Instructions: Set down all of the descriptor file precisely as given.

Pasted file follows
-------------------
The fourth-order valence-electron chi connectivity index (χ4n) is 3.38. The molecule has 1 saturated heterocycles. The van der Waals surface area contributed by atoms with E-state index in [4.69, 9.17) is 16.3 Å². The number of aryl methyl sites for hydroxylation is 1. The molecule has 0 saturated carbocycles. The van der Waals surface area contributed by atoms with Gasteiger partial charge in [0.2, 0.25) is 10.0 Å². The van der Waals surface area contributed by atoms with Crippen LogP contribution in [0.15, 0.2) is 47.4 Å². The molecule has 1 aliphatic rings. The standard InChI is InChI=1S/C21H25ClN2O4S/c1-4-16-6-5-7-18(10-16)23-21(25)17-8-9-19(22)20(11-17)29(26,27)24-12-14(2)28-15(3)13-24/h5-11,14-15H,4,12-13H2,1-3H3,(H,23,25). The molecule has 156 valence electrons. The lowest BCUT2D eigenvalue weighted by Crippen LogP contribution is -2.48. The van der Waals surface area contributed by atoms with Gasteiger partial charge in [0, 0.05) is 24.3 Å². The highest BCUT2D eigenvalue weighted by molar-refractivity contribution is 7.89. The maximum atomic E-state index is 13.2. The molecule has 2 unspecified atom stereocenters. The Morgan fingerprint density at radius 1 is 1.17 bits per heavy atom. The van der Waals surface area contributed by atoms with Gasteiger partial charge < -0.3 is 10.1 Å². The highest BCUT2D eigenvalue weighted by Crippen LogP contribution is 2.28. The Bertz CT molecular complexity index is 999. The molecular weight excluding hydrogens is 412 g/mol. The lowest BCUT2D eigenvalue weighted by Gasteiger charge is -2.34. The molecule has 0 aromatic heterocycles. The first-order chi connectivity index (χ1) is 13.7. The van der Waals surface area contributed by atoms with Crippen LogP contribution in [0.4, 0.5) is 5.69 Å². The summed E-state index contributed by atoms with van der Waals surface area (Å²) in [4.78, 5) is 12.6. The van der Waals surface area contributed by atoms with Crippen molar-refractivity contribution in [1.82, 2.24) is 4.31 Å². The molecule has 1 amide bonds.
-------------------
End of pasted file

The fourth-order valence-electron chi connectivity index (χ4n) is 3.38. The molecule has 1 saturated heterocycles. The van der Waals surface area contributed by atoms with E-state index in [4.69, 9.17) is 16.3 Å². The number of aryl methyl sites for hydroxylation is 1. The molecule has 0 saturated carbocycles. The van der Waals surface area contributed by atoms with Gasteiger partial charge in [0.2, 0.25) is 10.0 Å². The van der Waals surface area contributed by atoms with Crippen LogP contribution in [0.15, 0.2) is 47.4 Å². The molecule has 1 aliphatic rings. The standard InChI is InChI=1S/C21H25ClN2O4S/c1-4-16-6-5-7-18(10-16)23-21(25)17-8-9-19(22)20(11-17)29(26,27)24-12-14(2)28-15(3)13-24/h5-11,14-15H,4,12-13H2,1-3H3,(H,23,25). The molecule has 156 valence electrons. The lowest BCUT2D eigenvalue weighted by Crippen LogP contribution is -2.48. The van der Waals surface area contributed by atoms with Gasteiger partial charge in [0, 0.05) is 24.3 Å². The highest BCUT2D eigenvalue weighted by molar-refractivity contribution is 7.89. The maximum atomic E-state index is 13.2. The molecule has 2 unspecified atom stereocenters. The Morgan fingerprint density at radius 1 is 1.17 bits per heavy atom. The van der Waals surface area contributed by atoms with Gasteiger partial charge < -0.3 is 10.1 Å². The highest BCUT2D eigenvalue weighted by Crippen LogP contribution is 2.28. The Bertz CT molecular complexity index is 999. The molecular weight excluding hydrogens is 412 g/mol. The lowest BCUT2D eigenvalue weighted by Gasteiger charge is -2.34. The molecule has 0 aromatic heterocycles. The first-order chi connectivity index (χ1) is 13.7. The van der Waals surface area contributed by atoms with Crippen LogP contribution in [0.4, 0.5) is 5.69 Å². The summed E-state index contributed by atoms with van der Waals surface area (Å²) in [4.78, 5) is 12.6. The van der Waals surface area contributed by atoms with Crippen molar-refractivity contribution in [1.82, 2.24) is 4.31 Å². The molecule has 1 amide bonds.